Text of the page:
Jun 27, 2017

The impact factor of an open access journal does not contribute to an article's citations

F1000Research
S K ChuaSuneet Sood

Abstract

Background Citations of papers are positively influenced by the journal's impact factor (IF). For non-open access (non-OA) journals, this influence may be due to the fact that high-IF journals are more often purchased by libraries, and are therefore more often available to researchers, than low-IF journals. This positive influence has not, however, been shown specifically for papers published in open access (OA) journals, which are universally accessible, and do not need library purchase. It is therefore important to ascertain if the IF influences citations in OA journals too. Methods 203 randomized controlled trials (102 OA and 101 non-OA) published in January 2011 were included in the study. Five-year citations for papers published in OA journals were compared to those for non-OA journals. Source papers were derived from PubMed. Citations were retrieved from Web of Science, Scopus, and Google Scholar databases. The Thompson-Reuter's IF was used. Results OA journals were found to have significantly more citations overall compared to non-OA journals (median 15.5 vs 12, p=0.039). The IF did not correlate with citations for OA journals (Spearman's rho =0.187, p=0.60). The increase in the citations with increasing IF was minimal f...Continue Reading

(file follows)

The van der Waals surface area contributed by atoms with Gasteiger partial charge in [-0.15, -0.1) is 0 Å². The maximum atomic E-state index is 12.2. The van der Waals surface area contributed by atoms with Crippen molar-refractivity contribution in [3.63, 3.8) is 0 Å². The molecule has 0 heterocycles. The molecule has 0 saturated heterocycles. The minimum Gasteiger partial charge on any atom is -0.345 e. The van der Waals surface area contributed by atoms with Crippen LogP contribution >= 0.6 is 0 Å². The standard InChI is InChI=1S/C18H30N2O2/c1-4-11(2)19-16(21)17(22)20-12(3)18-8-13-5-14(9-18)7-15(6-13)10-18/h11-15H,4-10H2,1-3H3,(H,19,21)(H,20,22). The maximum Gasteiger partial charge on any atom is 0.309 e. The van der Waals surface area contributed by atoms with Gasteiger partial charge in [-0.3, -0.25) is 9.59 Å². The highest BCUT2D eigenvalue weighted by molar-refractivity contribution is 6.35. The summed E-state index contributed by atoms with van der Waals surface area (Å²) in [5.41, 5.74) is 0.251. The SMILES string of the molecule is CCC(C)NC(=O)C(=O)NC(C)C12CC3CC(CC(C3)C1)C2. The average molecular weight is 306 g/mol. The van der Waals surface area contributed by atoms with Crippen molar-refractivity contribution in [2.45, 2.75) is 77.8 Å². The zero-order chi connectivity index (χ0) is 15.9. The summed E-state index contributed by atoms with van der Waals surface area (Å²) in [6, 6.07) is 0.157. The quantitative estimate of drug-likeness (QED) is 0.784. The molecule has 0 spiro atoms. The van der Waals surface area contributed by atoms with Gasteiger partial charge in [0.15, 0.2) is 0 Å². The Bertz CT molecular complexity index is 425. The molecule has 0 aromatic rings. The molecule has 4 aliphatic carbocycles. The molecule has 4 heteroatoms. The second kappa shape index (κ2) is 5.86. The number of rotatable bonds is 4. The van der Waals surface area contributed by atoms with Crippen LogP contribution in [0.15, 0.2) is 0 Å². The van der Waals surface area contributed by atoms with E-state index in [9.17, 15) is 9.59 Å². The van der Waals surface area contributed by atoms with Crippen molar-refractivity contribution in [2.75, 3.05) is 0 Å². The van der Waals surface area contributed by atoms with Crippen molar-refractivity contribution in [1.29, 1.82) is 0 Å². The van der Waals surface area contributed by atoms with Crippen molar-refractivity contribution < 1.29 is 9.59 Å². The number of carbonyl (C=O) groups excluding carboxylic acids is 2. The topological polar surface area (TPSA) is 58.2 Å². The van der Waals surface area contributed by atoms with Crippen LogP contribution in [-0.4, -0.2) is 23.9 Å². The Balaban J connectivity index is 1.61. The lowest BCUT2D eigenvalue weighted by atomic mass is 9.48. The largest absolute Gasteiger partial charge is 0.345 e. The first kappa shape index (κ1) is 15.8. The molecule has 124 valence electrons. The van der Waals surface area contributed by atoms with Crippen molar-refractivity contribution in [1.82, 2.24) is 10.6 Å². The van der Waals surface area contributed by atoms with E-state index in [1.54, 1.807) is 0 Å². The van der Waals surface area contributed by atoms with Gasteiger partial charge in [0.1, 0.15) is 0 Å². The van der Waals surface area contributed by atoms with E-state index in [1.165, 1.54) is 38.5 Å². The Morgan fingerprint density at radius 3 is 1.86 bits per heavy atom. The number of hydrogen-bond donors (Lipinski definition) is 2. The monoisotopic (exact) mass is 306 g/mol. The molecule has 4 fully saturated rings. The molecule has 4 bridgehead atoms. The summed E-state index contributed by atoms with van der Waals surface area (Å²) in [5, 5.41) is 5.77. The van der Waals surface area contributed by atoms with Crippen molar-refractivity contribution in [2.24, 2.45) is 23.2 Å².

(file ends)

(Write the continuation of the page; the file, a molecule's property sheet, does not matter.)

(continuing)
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References

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Citations

Mentioned in this Paper

Study
Degenerative Polyarthritis
Research Personnel
PubMed
Controlled Clinical Trials, Randomized
Scopus
Fractures, Open
cDNA Library

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